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Heavy bombing continues in Gaza as Israeli PM vows Hamas will pay 'heavy price'
17 May 2021, 09:24
Israel has launched more heavy airstrikes at Gaza as Israeli Prime Minister Benjamin Netanyahu said he "wants to levy a heavy price" on the Hamas militant group.
The Middle Eastern country's warplanes continued to bomb several locations in Gaza City as the Israeli leader suggested the fighting would continue at "full force".
Explosions rocked the territory for 10 minutes early on Monday morning following the deadliest single attack in the Israeli-Palestinian crisis.
The shelling was heavier, lasted longer and hit more areas than the series of air raids on Sunday in which 42 Palestinians were killed.
In a televised address, Mr Netanyahu said Israel's attacks would not let up and would "take time".
Speaking alongside his defence minister and political rival Benny Gantz in a show of unity, he added that the nation "wants to levy a heavy price" on the Hamas militant group.
Meanwhile, Hamas also continued its offensive against Israel, launching rockets from civilian areas within the territory.
One missile struck a synagogue in the southern city of Ashkelon hours before evening services for the Jewish holiday of Shavuot, Israeli emergency services said, but no injuries were reported.
It comes amid ongoing hostilities between Israel and Palestine, which has seen the worst fighting in the territory since Hamas and the Middle Eastern country's devastating war in 2014.
"I have not seen this level of destruction through my 14 years of work," said Samir al-Khatib, an emergency rescue official in Gaza.
"Not even in the 2014 war."
Israeli airstrikes have levelled a number of Gaza's tallest buildings, which the country's government alleges contained Hamas military infrastructure.
Among those brought down was the building housing the Gaza office of The Associated Press (AP) and those of other media outlets.
Sally Buzbee, the AP's executive editor, called for an independent investigation into the airstrike that destroyed her office on Saturday.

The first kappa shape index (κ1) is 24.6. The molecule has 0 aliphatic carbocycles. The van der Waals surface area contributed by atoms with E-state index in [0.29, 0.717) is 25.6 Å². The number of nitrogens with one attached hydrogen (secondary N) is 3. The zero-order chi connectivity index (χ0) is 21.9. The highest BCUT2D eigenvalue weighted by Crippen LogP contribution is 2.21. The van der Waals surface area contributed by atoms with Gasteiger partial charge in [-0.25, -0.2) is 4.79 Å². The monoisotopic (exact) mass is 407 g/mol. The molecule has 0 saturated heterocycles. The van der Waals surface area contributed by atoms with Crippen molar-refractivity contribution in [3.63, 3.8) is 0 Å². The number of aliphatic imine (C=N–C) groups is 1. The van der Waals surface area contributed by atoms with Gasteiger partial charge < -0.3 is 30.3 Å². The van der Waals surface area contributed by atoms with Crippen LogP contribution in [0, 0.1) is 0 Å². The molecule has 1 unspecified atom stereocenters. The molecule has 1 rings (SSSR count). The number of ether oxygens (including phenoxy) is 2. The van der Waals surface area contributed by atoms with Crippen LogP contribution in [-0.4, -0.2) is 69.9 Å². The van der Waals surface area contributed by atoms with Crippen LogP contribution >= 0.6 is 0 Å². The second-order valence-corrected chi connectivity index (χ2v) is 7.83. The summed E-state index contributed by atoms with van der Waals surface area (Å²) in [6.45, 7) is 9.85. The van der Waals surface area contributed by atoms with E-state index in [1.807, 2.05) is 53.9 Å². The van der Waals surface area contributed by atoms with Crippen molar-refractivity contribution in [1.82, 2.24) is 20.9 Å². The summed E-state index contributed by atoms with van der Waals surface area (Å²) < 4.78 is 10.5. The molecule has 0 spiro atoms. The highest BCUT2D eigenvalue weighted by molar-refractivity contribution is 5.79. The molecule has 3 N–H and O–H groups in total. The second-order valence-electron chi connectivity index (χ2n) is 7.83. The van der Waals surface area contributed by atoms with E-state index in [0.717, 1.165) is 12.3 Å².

However, Mr Netanyahu alleged that Hamas military intelligence was operating inside the building and said on Sunday any evidence would be shared through intelligence channels.
Neither the White House nor the State Department would say if any had been seen.
"It's a perfectly legitimate target," Mr Netanyahu told CBS's Face the Nation.
Asked if he had provided any evidence of Hamas's presence in the building in a call on Saturday with US President Joe Biden, Mr Netanyahu said: "We pass it through our intelligence people."
Ms Buzbee called for any such evidence to be laid out.
"We are in a conflict situation," she said.
"We do not take sides in that conflict. We heard Israelis say they have evidence; we don't know what that evidence is."
Meanwhile, media watchdog Reporters Without Borders asked the International Criminal Court on Sunday to investigate Israel's bombing of the AP building as a possible war crime.
The latest outbreak of violence began in east Jerusalem last month when Palestinians clashed with police in response to Israeli police tactics used during Ramadan and the threatened eviction of dozens of Palestinian families by Jewish settlers.
A focus of the clashes was the Al-Aqsa Mosque, a frequent flashpoint located on a hilltop compound revered by both Muslims and Jews.
Hamas began firing rockets toward Jerusalem last Monday, triggering the Israeli assault on Gaza.
At least 188 Palestinians have been killed in hundreds of airstrikes in the territory, including 55 children and 33 women, with 1,230 people wounded.
Eight people in Israel have been killed in some of the 3,100 rocket attacks launched from Gaza, including a five-year-old boy and a soldier.
Hamas and the Islamic Jihad militant group have acknowledged 20 fighters killed in the fighting.
Israel says the real number is far higher and has released the names and photos of two dozen alleged operatives it says were "eliminated".
The assault has displaced some 34,000 Palestinians from their homes, UN Mideast envoy Tor Wennesland told an emergency meeting of the UN Security Council, where eight foreign ministers spoke about the conflict.